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Author: Herman Melville

Publisher: BookRix

ISBN: 3736874626

Category: Fiction

Page: 142

View: 8613

Das Werk "Benito Cereno" ist eine Kurzgeschichte von Herman Melville, erstmals 1855 veröffentlicht. Herman Melville, geboren als Herman Melvill (* 1. August 1819 in New York City, New York; † 28. September 1891 ebenda) war ein amerikanischer Schriftsteller, Dichter und Essayist. Melvilles "Moby-Dick" gilt als einer der bedeutendsten Romane der Weltliteratur.
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Author: Yuval Noah Harari

Publisher: DVA

ISBN: 364110498X

Category: History

Page: 528

View: 5054

Krone der Schöpfung? Vor 100 000 Jahren war der Homo sapiens noch ein unbedeutendes Tier, das unauffällig in einem abgelegenen Winkel des afrikanischen Kontinents lebte. Unsere Vorfahren teilten sich den Planeten mit mindestens fünf weiteren menschlichen Spezies, und die Rolle, die sie im Ökosystem spielten, war nicht größer als die von Gorillas, Libellen oder Quallen. Vor 70 000 Jahren dann vollzog sich ein mysteriöser und rascher Wandel mit dem Homo sapiens, und es war vor allem die Beschaffenheit seines Gehirns, die ihn zum Herren des Planeten und zum Schrecken des Ökosystems werden ließ. Bis heute hat sich diese Vorherrschaft stetig zugespitzt: Der Mensch hat die Fähigkeit zu schöpferischem und zu zerstörerischem Handeln wie kein anderes Lebewesen. Anschaulich, unterhaltsam und stellenweise hochkomisch zeichnet Yuval Harari die Geschichte des Menschen nach und zeigt alle großen, aber auch alle ambivalenten Momente unserer Menschwerdung.
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Author: Alice Morse Earle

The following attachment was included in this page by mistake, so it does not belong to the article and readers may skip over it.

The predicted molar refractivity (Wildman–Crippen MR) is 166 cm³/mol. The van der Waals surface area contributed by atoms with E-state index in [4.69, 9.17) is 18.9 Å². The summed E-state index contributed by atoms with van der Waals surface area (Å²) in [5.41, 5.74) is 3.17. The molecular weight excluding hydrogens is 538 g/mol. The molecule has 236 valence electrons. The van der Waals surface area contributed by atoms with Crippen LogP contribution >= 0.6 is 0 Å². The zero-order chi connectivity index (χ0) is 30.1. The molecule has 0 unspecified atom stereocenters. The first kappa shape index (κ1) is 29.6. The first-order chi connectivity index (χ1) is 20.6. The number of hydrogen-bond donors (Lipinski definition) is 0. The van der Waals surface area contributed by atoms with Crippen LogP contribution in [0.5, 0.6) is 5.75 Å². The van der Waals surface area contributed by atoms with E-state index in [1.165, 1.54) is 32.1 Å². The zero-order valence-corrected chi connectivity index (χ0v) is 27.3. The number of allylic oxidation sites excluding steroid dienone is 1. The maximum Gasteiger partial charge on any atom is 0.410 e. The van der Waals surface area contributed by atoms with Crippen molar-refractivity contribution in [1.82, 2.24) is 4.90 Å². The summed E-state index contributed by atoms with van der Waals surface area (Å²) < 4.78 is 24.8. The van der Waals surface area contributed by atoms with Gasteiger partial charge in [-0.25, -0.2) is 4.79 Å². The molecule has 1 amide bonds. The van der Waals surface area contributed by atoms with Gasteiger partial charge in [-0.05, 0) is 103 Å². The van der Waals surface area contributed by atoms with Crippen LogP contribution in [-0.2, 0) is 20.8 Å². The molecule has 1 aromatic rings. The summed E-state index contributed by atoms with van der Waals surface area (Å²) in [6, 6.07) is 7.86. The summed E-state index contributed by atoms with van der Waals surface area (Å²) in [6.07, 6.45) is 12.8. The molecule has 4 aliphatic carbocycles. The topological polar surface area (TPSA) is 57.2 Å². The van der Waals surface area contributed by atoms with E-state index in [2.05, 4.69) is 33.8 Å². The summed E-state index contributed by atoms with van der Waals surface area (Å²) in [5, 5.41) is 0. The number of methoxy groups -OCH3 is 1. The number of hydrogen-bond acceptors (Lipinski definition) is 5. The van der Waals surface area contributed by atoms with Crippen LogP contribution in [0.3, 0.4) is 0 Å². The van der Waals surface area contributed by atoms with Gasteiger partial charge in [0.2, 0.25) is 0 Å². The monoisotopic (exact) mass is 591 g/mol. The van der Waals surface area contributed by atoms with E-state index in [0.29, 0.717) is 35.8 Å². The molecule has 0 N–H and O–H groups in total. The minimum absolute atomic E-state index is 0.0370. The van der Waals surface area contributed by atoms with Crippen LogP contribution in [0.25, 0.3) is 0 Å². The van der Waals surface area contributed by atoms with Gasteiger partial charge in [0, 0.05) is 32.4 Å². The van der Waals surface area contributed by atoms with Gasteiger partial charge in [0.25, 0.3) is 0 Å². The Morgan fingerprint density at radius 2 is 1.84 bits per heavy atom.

Publisher: Courier Dover Publications

ISBN: N.A

Category: Art

Page: 304

View: 4488

What was it like to be a child in 17th- and 18th-century America? A pioneering historian chronicles the eye-opening details of everyday colonial life in this engaging classic. Meticulously researched, it paints a vivid picture of infancy, toys and games, manners, discipline, schools, religious training, and much more. Features 128 illustrations.
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Catalogue Raisonné

Author: Frank Earle Schoonover,John R. Schoonover,LeeAnn Dean,Louise Schoonover Smith

Publisher: N.A

ISBN: 9781584562382

Category:

Page: 415

View: 1699

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The 101 Events That Made Massachusetts

Author: Christopher Kenneally

Publisher: N.A

ISBN: 9781889833361

Category: History

Page: 194

View: 3889

The 101 most important events in Massachusetts history, from the last Ice Age to the Big Dig.
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Author: N.A

Publisher: N.A

ISBN: N.A

Category: Finance, Personal

Page: N.A

View: 4150

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Indigenous Encounters and the Contingency of Race

Author: Nancy Shoemaker

Publisher: UNC Press Books

ISBN: 1469622580

Category: History

Page: 320

View: 6225